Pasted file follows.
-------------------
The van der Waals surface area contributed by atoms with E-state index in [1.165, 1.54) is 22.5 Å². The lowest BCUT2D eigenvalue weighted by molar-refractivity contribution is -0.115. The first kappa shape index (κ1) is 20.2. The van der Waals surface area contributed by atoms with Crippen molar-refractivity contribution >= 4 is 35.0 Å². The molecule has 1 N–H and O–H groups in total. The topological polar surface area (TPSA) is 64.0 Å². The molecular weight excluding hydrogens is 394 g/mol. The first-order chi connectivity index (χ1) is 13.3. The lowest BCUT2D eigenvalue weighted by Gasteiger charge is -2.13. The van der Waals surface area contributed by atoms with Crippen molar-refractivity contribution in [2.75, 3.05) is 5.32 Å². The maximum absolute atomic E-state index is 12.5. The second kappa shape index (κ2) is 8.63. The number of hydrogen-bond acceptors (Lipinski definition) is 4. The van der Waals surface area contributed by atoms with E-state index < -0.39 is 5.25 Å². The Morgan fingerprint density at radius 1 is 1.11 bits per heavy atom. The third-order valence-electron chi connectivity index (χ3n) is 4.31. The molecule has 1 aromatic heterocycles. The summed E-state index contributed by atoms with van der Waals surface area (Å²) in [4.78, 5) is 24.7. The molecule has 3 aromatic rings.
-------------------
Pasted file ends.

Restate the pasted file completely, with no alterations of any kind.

The van der Waals surface area contributed by atoms with E-state index in [1.165, 1.54) is 22.5 Å². The lowest BCUT2D eigenvalue weighted by molar-refractivity contribution is -0.115. The first kappa shape index (κ1) is 20.2. The van der Waals surface area contributed by atoms with Crippen molar-refractivity contribution >= 4 is 35.0 Å². The molecule has 1 N–H and O–H groups in total. The topological polar surface area (TPSA) is 64.0 Å². The molecular weight excluding hydrogens is 394 g/mol. The first-order chi connectivity index (χ1) is 13.3. The lowest BCUT2D eigenvalue weighted by Gasteiger charge is -2.13. The van der Waals surface area contributed by atoms with Crippen molar-refractivity contribution in [2.75, 3.05) is 5.32 Å². The maximum absolute atomic E-state index is 12.5. The second kappa shape index (κ2) is 8.63. The number of hydrogen-bond acceptors (Lipinski definition) is 4. The van der Waals surface area contributed by atoms with E-state index < -0.39 is 5.25 Å². The Morgan fingerprint density at radius 1 is 1.11 bits per heavy atom. The third-order valence-electron chi connectivity index (χ3n) is 4.31. The molecule has 1 aromatic heterocycles. The summed E-state index contributed by atoms with van der Waals surface area (Å²) in [4.78, 5) is 24.7. The molecule has 3 aromatic rings.